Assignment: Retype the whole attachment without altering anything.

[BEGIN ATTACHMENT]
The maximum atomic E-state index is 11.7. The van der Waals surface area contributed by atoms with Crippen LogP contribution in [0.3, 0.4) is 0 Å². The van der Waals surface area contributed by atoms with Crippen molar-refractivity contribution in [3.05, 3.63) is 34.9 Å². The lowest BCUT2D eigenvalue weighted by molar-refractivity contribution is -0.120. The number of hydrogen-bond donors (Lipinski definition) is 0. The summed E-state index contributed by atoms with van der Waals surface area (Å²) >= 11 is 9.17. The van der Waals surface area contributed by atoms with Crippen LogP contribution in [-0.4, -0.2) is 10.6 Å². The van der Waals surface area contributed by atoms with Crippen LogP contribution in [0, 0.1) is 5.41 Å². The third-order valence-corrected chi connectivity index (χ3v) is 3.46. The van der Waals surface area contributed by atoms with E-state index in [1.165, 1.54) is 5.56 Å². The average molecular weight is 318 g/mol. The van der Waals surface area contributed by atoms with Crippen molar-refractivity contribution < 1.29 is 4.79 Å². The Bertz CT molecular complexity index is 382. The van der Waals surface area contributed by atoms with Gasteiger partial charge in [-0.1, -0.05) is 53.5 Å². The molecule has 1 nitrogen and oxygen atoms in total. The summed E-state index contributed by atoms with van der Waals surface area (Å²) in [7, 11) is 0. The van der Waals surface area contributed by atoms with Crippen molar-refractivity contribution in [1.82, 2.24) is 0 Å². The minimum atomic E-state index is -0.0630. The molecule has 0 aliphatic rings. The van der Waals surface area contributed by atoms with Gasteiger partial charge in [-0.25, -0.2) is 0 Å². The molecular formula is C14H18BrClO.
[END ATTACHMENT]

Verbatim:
The maximum atomic E-state index is 11.7. The van der Waals surface area contributed by atoms with Crippen LogP contribution in [0.3, 0.4) is 0 Å². The van der Waals surface area contributed by atoms with Crippen molar-refractivity contribution in [3.05, 3.63) is 34.9 Å². The lowest BCUT2D eigenvalue weighted by molar-refractivity contribution is -0.120. The number of hydrogen-bond donors (Lipinski definition) is 0. The summed E-state index contributed by atoms with van der Waals surface area (Å²) >= 11 is 9.17. The van der Waals surface area contributed by atoms with Crippen LogP contribution in [-0.4, -0.2) is 10.6 Å². The van der Waals surface area contributed by atoms with Crippen LogP contribution in [0, 0.1) is 5.41 Å². The third-order valence-corrected chi connectivity index (χ3v) is 3.46. The van der Waals surface area contributed by atoms with E-state index in [1.165, 1.54) is 5.56 Å². The average molecular weight is 318 g/mol. The van der Waals surface area contributed by atoms with Crippen molar-refractivity contribution < 1.29 is 4.79 Å². The Bertz CT molecular complexity index is 382. The van der Waals surface area contributed by atoms with Gasteiger partial charge in [-0.1, -0.05) is 53.5 Å². The molecule has 1 nitrogen and oxygen atoms in total. The summed E-state index contributed by atoms with van der Waals surface area (Å²) in [7, 11) is 0. The van der Waals surface area contributed by atoms with Crippen molar-refractivity contribution in [1.82, 2.24) is 0 Å². The minimum atomic E-state index is -0.0630. The molecule has 0 aliphatic rings. The van der Waals surface area contributed by atoms with Gasteiger partial charge in [-0.25, -0.2) is 0 Å². The molecular formula is C14H18BrClO.